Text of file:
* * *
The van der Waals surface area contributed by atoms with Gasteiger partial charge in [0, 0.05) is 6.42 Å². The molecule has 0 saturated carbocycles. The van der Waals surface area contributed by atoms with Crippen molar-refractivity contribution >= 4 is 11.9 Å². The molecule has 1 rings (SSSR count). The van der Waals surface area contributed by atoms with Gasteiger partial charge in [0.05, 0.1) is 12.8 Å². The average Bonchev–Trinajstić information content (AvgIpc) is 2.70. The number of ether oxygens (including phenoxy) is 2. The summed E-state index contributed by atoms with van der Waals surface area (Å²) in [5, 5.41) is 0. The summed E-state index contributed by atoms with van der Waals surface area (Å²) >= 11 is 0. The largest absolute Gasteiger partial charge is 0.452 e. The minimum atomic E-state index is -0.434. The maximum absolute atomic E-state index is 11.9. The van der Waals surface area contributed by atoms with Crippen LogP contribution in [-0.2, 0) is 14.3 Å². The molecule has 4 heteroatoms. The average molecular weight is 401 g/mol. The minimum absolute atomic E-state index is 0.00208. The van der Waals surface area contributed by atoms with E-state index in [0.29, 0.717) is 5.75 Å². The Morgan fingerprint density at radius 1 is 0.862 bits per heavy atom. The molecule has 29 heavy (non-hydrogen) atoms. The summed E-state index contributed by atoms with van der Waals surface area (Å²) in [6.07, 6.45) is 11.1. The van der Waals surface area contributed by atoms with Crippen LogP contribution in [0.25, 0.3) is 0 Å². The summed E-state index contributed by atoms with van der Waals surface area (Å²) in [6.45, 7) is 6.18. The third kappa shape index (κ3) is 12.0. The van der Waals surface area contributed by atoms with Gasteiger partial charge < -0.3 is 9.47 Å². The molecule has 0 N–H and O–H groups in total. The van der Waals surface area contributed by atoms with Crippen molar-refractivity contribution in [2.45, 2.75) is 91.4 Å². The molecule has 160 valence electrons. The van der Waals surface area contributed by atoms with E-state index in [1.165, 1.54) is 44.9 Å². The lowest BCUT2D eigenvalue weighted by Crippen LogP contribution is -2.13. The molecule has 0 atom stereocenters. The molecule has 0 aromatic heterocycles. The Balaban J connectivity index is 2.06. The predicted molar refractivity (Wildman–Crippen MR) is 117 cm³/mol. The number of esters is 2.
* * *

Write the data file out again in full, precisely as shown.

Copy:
The van der Waals surface area contributed by atoms with Gasteiger partial charge in [0, 0.05) is 6.42 Å². The molecule has 0 saturated carbocycles. The van der Waals surface area contributed by atoms with Crippen molar-refractivity contribution >= 4 is 11.9 Å². The molecule has 1 rings (SSSR count). The van der Waals surface area contributed by atoms with Gasteiger partial charge in [0.05, 0.1) is 12.8 Å². The average Bonchev–Trinajstić information content (AvgIpc) is 2.70. The number of ether oxygens (including phenoxy) is 2. The summed E-state index contributed by atoms with van der Waals surface area (Å²) in [5, 5.41) is 0. The summed E-state index contributed by atoms with van der Waals surface area (Å²) >= 11 is 0. The largest absolute Gasteiger partial charge is 0.452 e. The minimum atomic E-state index is -0.434. The maximum absolute atomic E-state index is 11.9. The van der Waals surface area contributed by atoms with Crippen LogP contribution in [-0.2, 0) is 14.3 Å². The molecule has 4 heteroatoms. The average molecular weight is 401 g/mol. The minimum absolute atomic E-state index is 0.00208. The van der Waals surface area contributed by atoms with E-state index in [0.29, 0.717) is 5.75 Å². The Morgan fingerprint density at radius 1 is 0.862 bits per heavy atom. The molecule has 29 heavy (non-hydrogen) atoms. The summed E-state index contributed by atoms with van der Waals surface area (Å²) in [6.07, 6.45) is 11.1. The van der Waals surface area contributed by atoms with Crippen LogP contribution in [0.25, 0.3) is 0 Å². The summed E-state index contributed by atoms with van der Waals surface area (Å²) in [6.45, 7) is 6.18. The third kappa shape index (κ3) is 12.0. The van der Waals surface area contributed by atoms with Gasteiger partial charge < -0.3 is 9.47 Å². The molecule has 0 N–H and O–H groups in total. The van der Waals surface area contributed by atoms with Crippen molar-refractivity contribution in [2.45, 2.75) is 91.4 Å². The molecule has 160 valence electrons. The van der Waals surface area contributed by atoms with E-state index in [1.165, 1.54) is 44.9 Å². The lowest BCUT2D eigenvalue weighted by Crippen LogP contribution is -2.13. The molecule has 0 atom stereocenters. The molecule has 0 aromatic heterocycles. The Balaban J connectivity index is 2.06. The predicted molar refractivity (Wildman–Crippen MR) is 117 cm³/mol. The number of esters is 2.